It’s Not A New Phenomenon: An Interview with Ben Nadler

Andrew Duncan Worthington


I met Ben Nadler when we were studying at City College of New York’s MFA program. He seemed like a bit over-the-top in his punk outfits sometimes, but quickly I saw that he was over-the-top in a lot ways. He had a much deeper and wide-ranging reading background than almost anyone I had met in my age-range, and he also had an insane amount of interesting life experiences. He participated in the 2004 Republican National Convention protests, eventually becoming one of those held in the “Guantanamo on the Hudson” lockups. In a writing workshop we took together, he wrote very real and involving stories about the squatter scene he was involved with for a time. I’m sure that he wouldn’t like me typing these things, but I think they are important because it explains how someone could be so bold to write a book with a title like Punk in NYC’s Lower East Side, 1981-1991.

The book takes on a lot of different topics: punk rock, the Lower East Side, the 80s, Reagan, gentrification, the Tompkins Square Riots, Holocaust trauma, World War II military campaigns and tactics—the list goes on. The scope is wide, and yet the text itself is fairly short and to-the-point. No bullshit.

Ben and I were both teaching at CCNY as he wrote this, and I would often see him in the office he shared with half a dozen other adjunct lecturers, in a trance or in a headache, or both, sorting through massive interviews he did with people active in the Lower East Side activist and music scenes during the 1980s, along with zines and other archival materials, including a thorough love for the punk music of the era. The way this book quickly recaps the important points of the era is impressive, almost as impressive as the fact that it doesn’t feel like anything or anyone is being done too much an injustice with this brevity. The spotlight is mainly on the band Reagan Youth and their frontman Dave Insurgent, but for a second it almost feels like this flying saucer, checking out what it wants from the era, or really whatever era it wants. The prose does it justice, but doesn’t do too much to pull you away from the events and the feeling of the history being described.

Ben answered some of my questions, which are below.


What was the process of writing PUNK IN NYC’S LOWER EAST SIDE like? How long did it take?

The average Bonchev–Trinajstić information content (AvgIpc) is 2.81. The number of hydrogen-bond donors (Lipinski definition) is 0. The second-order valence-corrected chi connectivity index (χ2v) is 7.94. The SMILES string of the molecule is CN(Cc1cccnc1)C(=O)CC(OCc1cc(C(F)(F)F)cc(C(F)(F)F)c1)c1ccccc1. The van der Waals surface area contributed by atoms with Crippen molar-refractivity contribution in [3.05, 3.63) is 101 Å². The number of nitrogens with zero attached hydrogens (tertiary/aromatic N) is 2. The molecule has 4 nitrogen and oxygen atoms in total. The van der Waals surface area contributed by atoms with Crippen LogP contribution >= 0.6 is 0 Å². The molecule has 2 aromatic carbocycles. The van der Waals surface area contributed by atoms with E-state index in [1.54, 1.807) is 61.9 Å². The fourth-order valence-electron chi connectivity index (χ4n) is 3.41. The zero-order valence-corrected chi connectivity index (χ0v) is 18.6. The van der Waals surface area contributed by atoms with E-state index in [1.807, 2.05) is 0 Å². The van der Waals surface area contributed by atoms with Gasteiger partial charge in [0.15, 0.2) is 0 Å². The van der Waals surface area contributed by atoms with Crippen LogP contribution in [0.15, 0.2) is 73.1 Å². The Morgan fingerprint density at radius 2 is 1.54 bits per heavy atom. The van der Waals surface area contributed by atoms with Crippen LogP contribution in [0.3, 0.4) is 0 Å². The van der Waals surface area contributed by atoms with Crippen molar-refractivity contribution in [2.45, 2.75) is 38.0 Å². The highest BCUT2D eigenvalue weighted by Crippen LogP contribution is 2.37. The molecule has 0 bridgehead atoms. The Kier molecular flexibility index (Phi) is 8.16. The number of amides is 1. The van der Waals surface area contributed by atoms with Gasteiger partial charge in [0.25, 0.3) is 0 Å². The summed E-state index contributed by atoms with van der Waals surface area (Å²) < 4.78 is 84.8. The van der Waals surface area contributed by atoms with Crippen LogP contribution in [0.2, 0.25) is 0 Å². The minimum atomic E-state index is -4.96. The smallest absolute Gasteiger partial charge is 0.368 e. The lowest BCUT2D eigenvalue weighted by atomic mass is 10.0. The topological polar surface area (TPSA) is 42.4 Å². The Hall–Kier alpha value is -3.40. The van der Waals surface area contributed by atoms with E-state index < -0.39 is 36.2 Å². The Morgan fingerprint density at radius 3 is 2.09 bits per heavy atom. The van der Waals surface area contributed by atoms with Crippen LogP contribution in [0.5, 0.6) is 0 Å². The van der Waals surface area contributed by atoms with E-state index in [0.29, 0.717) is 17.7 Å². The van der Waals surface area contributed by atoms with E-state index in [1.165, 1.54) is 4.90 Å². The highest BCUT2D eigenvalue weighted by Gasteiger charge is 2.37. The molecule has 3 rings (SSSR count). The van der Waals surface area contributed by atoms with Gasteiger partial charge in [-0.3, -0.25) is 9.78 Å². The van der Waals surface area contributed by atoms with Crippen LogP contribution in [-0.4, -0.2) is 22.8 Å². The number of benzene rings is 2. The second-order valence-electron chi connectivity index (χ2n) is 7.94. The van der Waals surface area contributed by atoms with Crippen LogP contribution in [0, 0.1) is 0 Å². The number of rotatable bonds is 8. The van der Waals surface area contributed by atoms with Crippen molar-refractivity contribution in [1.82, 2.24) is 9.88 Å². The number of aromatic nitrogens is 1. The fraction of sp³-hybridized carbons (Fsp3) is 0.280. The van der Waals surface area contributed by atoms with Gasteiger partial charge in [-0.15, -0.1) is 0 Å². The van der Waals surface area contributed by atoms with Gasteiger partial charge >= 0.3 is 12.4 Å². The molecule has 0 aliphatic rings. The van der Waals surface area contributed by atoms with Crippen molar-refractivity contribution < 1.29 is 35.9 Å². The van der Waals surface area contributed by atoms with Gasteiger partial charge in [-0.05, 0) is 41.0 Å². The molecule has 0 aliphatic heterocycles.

I did the original research as an academic project for H. Veeser’s graduate biography seminar at CCNY. The project was narrower in focus, primarily just about Dave Insurgent and Reagan Youth. So I had the support and structure of the class, and I had the deadline of the end of the semester. And I just sort of did it.

I knew I wanted to do more with it, but an article for a magazine seemed exploitative, and a self-published zine seemed insufficient for the scale, and also whenever I do anything good I just put it in a drawer and don’t do anything with.

So it wasn’t until a year later that I got in touch with Joe Biel at Microcosm, and he encouraged me to expand the scope a bit, so he could publish it as the inaugural volume in the Scene History series. The goal is basically a series somewhere between J. Gerlach’s Simple History series on Microcosm, and the 33⅓ series that Bloomsbury does.

Soon after, I checked out for a bit and went to live in a tent in the woods in Southeastern Colorado for the summer. My friend Blaine (a former LES squatter) lived in a cabin about a half mile down the hill from my tent, so I would go down in the morning and charge my laptop. I typed at table in the woods Blaine had made, and I had about three and a half hours of battery life for the day. The interviews were on a battery powered MP3 player, and I brought a zip lock bag of batteries into the woods, so that worked out. When the computer died I’d go hang out with Blaine, and drink beer and smoke weed and listen to Hank III and pick vegetables for dinner or whatever. It was usually too cloudy in the afternoon for a second charge.


How many different people did you talk to? How did you decide what oral history you would use in the book?

I probably talked to about 20 people altogether, though only about half of the exchanges were in-depth and on the record interviews.

A lot of what I was trying to do was learn more about things I’d heard about largely as legends, through punk oral tradition. So recording these stories as oral history made sense.


Can you give an example of punk oral tradition? It could even be something from this book.